Contact the lawyer who represented you in the first bankruptcy. It's possible that you did disclose the student loans but you remember them as being excluded because they weren't discharged (it happens). If you really didn't disclose them talk to the lawyer about filing a motion to re-open just to disclose them. Your bankruptcy lawyer shouldn't have allowed you to cherry-pick which debts you disclosed, unless the lawyer didn't know that you had the student loans. Most bankruptcy lawyers pull credit reports when preparing schedules, but maybe yours didn't.
If I am misunderstanding and you did disclose the student loans but did not file an adversary proceeding to try to discharge them, then my answer is a little different - no, the court will not grant a motion to re-open the case 4 or 5 years later to file an adversary now.
All debts should have been included in the Chapter 7, including the student loans. During the bankruptcy your attorney should have brought an adversary proceeding to determine whether the loans could be discharged. It would be your burden to establish that paying the loans are an undue hardship for you.
If you did not pay the loans and the creditor filed a law suit against you in state court, you could bring up the issue of discharge in that state court proceeding since the issue of discharge of student loans is not exclusive to the bankruptcy court.
The chances that a judge would grant a motion to reopen the case to add the student loan or to file an adversary complaint against a listed creditor is not something I can answer. I will point out that you have waited 4 to 5 years to take action.
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You are mixing up several concepts here.
First, you must INCLUDE all your assets and all your debts in any bankruptcy case. So if you did not list your student loans as a debt in your original case, then you basically committed fraud, although there really isn't any repercussions for that.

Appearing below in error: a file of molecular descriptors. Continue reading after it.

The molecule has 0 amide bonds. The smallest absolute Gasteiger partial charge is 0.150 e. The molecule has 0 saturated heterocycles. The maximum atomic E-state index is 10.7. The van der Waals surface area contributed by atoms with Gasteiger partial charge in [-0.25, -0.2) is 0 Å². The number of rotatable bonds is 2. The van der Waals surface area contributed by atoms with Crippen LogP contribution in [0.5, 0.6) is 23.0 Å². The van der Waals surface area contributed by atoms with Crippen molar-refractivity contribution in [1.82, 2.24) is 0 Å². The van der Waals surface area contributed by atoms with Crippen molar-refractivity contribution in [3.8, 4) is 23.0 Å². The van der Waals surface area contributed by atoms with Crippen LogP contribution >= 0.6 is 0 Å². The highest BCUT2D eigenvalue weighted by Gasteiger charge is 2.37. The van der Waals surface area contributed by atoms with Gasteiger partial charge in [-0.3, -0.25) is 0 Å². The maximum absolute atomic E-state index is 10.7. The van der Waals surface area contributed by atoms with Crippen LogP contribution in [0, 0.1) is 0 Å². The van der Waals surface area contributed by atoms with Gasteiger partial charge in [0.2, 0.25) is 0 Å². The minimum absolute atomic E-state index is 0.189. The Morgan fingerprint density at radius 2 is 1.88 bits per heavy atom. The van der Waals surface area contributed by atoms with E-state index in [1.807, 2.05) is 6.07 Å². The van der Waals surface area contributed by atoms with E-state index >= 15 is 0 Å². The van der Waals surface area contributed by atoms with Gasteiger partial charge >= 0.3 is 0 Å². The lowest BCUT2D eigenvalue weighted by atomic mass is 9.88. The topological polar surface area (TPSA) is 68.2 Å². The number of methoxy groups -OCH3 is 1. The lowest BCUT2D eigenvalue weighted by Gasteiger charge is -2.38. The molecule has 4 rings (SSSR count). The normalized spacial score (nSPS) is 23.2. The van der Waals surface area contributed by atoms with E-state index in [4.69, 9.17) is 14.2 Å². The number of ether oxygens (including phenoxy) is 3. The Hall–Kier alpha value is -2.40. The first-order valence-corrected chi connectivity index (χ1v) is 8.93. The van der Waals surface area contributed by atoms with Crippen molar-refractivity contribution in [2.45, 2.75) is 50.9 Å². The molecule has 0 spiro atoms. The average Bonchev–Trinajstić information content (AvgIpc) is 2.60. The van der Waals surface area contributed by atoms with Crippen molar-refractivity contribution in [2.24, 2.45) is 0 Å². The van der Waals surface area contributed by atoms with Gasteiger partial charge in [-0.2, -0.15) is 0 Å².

If you are asking (as I think you are) whether student loans are DISCHARGEABLE in a Chapter 7 case, the answer is Yes, if you can prove "undue hardship" as that term is defined by courts in your jurisdiction.
As to your question about timing, yes you can seek the undue hardship determination at any time, even after your case is completed. That obviously requires you first seeking to reopen your bankruptcy case for the purpose of litigating the undue hardship claim.
State courts also have concurrent jurisdiction on this matter so you could, if you wanted to, have a state court adjudicate the undue hardship claim, but I would recommend doing it in bankruptcy court.
Legal disclaimer: Mark J. Markus practices law in California only. The information is not, nor is it intended to be, legal advice. You should consult an attorney for individual advice regarding your own situation. Answering this question does not in any way constitute legal representation.
My colleagues have all answered your question correctly. Opening up your bankruptcy proceeding and commencing an adversary proceeding to get your loans discharged would be very difficult. But I have a potentially better solution for you. Contact a student loan attorney in your area. Since you work for a non-profit and are paying your loans back on an income based plan, you may qualify for Public Service Loan Forgiveness. Only loans that are direct loans will be forgiven under the program (which means you may have to consolidate) and you have to pay on an income based plan for 10 years, remain current and re-submit your income every year, but if you qualify and finish the program, any remaining balance of your loans will be forgiven, tax free, after 120 months of payments under this program.
Please note: I am a licensed attorney in New York. This response is intended only as general commentary. This response is not legal advice and does not create an attorney client relationship.
You have seen the answers. I have discharged over $3 Million in student loans in 40 student loan lawsuits all posted on my website..INCLUDING a case opened up over 4 years after discharge and settling it discharging 95% of the debt! But each case is different. Attorney Markus says it exactly on what you need to do. But as Attorney Kitzner states other options like the Public Service option could possibly be available. The first thing to do is look at your options.
There is now chance ANY ATTORNEY alive (or dead) could answer the "chances of a bankruptcy judge discharging"... Why? Because all the facts that govern the 3 prongs in such a lawsuit must be ascertained and analyzed in such a case and that has nothing to do with the additional factor: if you have a judge in FL that has ruled on these and will do the analysis if you either file PRO SE or find an attorney to meet to do so! You can GOOGLE the 3 prongs of the Brunner test but frankly that will not mean much to you.. I have over 30 cases cited in my trial briefs so they get complicated! .